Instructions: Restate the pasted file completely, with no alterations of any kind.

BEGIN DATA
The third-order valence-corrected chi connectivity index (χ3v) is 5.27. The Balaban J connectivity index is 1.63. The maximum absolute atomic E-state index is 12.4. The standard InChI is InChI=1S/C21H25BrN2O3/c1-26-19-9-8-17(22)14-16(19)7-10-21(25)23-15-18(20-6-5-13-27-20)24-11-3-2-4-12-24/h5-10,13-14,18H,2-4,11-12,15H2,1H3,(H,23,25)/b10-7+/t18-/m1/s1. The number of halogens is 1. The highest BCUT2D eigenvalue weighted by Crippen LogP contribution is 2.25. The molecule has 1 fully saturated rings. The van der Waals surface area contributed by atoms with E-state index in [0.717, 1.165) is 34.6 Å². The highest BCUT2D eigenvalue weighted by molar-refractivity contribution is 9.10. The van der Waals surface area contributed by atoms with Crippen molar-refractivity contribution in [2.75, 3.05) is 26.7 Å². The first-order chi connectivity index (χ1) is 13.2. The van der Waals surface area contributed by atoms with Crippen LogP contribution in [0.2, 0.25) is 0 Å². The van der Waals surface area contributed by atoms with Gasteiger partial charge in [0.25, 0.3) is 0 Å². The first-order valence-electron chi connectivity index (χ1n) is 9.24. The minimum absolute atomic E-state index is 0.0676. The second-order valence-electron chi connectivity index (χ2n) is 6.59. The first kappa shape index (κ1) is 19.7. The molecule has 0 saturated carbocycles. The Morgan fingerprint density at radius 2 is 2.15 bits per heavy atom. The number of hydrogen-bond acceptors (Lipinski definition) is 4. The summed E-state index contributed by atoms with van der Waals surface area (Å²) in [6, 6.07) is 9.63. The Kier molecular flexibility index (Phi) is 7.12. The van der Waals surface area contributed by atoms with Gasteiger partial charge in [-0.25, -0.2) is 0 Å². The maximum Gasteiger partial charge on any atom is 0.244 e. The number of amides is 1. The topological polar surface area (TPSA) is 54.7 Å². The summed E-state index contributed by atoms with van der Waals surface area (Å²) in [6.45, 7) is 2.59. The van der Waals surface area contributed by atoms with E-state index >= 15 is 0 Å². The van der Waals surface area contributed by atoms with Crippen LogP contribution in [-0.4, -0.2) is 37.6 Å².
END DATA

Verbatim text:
The third-order valence-corrected chi connectivity index (χ3v) is 5.27. The Balaban J connectivity index is 1.63. The maximum absolute atomic E-state index is 12.4. The standard InChI is InChI=1S/C21H25BrN2O3/c1-26-19-9-8-17(22)14-16(19)7-10-21(25)23-15-18(20-6-5-13-27-20)24-11-3-2-4-12-24/h5-10,13-14,18H,2-4,11-12,15H2,1H3,(H,23,25)/b10-7+/t18-/m1/s1. The number of halogens is 1. The highest BCUT2D eigenvalue weighted by Crippen LogP contribution is 2.25. The molecule has 1 fully saturated rings. The van der Waals surface area contributed by atoms with E-state index in [0.717, 1.165) is 34.6 Å². The highest BCUT2D eigenvalue weighted by molar-refractivity contribution is 9.10. The van der Waals surface area contributed by atoms with Crippen molar-refractivity contribution in [2.75, 3.05) is 26.7 Å². The first-order chi connectivity index (χ1) is 13.2. The van der Waals surface area contributed by atoms with Crippen LogP contribution in [0.2, 0.25) is 0 Å². The van der Waals surface area contributed by atoms with Gasteiger partial charge in [0.25, 0.3) is 0 Å². The first-order valence-electron chi connectivity index (χ1n) is 9.24. The minimum absolute atomic E-state index is 0.0676. The second-order valence-electron chi connectivity index (χ2n) is 6.59. The first kappa shape index (κ1) is 19.7. The molecule has 0 saturated carbocycles. The Morgan fingerprint density at radius 2 is 2.15 bits per heavy atom. The number of hydrogen-bond acceptors (Lipinski definition) is 4. The summed E-state index contributed by atoms with van der Waals surface area (Å²) in [6, 6.07) is 9.63. The Kier molecular flexibility index (Phi) is 7.12. The van der Waals surface area contributed by atoms with Gasteiger partial charge in [-0.25, -0.2) is 0 Å². The maximum Gasteiger partial charge on any atom is 0.244 e. The number of amides is 1. The topological polar surface area (TPSA) is 54.7 Å². The summed E-state index contributed by atoms with van der Waals surface area (Å²) in [6.45, 7) is 2.59. The van der Waals surface area contributed by atoms with E-state index >= 15 is 0 Å². The van der Waals surface area contributed by atoms with Crippen LogP contribution in [-0.4, -0.2) is 37.6 Å².